She doesn’t know I’m going to post this, but I figured that I would just do it, and ask forgiveness later.
What impresses me the most about Leah is her creative thinking about the issues of women in technology – recontextualizing issues of breadth and acceptance to apply to any minority groups. I learned about Leah because of her work to create Lilypad Arduino, a microcontroller designed for wearable DIY projects and textiles. She’s put together a sweet tutorial on using Lilypad, and continues to do research related to creative expression through materials not traditionally considered for computing.
She’s part of the high-low tech group at MIT, a group dedicated to integrating high and low technological materials, processes, and cultures.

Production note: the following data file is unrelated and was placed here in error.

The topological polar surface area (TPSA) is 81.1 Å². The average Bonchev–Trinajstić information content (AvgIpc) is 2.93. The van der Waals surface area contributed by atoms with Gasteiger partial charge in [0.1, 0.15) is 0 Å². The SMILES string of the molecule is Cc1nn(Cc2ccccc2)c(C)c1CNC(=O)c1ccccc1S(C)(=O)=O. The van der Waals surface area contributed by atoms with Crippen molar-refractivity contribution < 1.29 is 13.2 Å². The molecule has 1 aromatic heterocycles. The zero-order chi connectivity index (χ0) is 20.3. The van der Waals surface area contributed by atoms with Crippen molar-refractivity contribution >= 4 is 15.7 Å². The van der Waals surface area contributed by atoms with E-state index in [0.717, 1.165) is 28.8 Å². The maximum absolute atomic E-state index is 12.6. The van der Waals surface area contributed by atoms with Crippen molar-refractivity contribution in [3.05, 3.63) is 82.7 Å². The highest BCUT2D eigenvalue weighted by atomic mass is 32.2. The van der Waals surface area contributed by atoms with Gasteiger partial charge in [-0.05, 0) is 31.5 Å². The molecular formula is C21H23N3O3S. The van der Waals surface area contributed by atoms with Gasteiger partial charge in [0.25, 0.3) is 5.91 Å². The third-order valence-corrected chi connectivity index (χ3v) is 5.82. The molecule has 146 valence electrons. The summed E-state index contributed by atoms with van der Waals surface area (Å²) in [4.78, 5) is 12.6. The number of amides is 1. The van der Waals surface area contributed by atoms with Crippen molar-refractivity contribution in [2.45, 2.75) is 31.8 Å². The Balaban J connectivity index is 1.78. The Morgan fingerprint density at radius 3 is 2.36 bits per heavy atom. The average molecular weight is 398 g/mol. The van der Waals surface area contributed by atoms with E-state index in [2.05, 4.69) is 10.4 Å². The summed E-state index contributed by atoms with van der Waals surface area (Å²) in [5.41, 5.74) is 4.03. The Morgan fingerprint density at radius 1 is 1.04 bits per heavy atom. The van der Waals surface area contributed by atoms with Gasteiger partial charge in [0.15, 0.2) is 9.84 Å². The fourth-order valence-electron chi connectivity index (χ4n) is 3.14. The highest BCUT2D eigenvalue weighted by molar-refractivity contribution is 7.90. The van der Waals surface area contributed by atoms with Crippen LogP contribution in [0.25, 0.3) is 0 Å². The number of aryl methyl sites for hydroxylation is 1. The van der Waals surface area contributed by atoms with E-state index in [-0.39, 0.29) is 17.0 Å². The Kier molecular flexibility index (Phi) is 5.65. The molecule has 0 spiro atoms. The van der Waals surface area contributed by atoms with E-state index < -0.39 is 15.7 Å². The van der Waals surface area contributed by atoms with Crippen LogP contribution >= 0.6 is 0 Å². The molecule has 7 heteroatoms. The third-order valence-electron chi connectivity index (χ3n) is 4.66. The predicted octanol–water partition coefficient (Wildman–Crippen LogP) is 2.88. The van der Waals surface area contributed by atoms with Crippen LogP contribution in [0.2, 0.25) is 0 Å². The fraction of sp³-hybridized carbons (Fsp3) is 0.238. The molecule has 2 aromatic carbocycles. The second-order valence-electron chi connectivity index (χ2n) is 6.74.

A super interesting project she’s working on right now is Living Wall – wallpaper designed out of paper and conductive paint that response to it’s environment. The result is beautiful, functional and a geek’s paradise for making an interactive home.
Some of her research targets the issue of creating new communities by tweaking how the technology is used, focusing and targeting use of technology in a novel way. She did this with lilypad arduino by introducing people who aren’t traditionally microcontroller hackers (sewers, knitters, crafters) to a platform designed for their specific uses. Her ideas and success certainly inspire my free and open source software advocacy.
I was completely inspired in the very small amount of time I spent with her chatting about tech communities and the problems we’re trying to solve around diversity. I loved her directness and curiosity. I’m looking forward to seeing what beautiful and super geeky projects she’ll be working on next.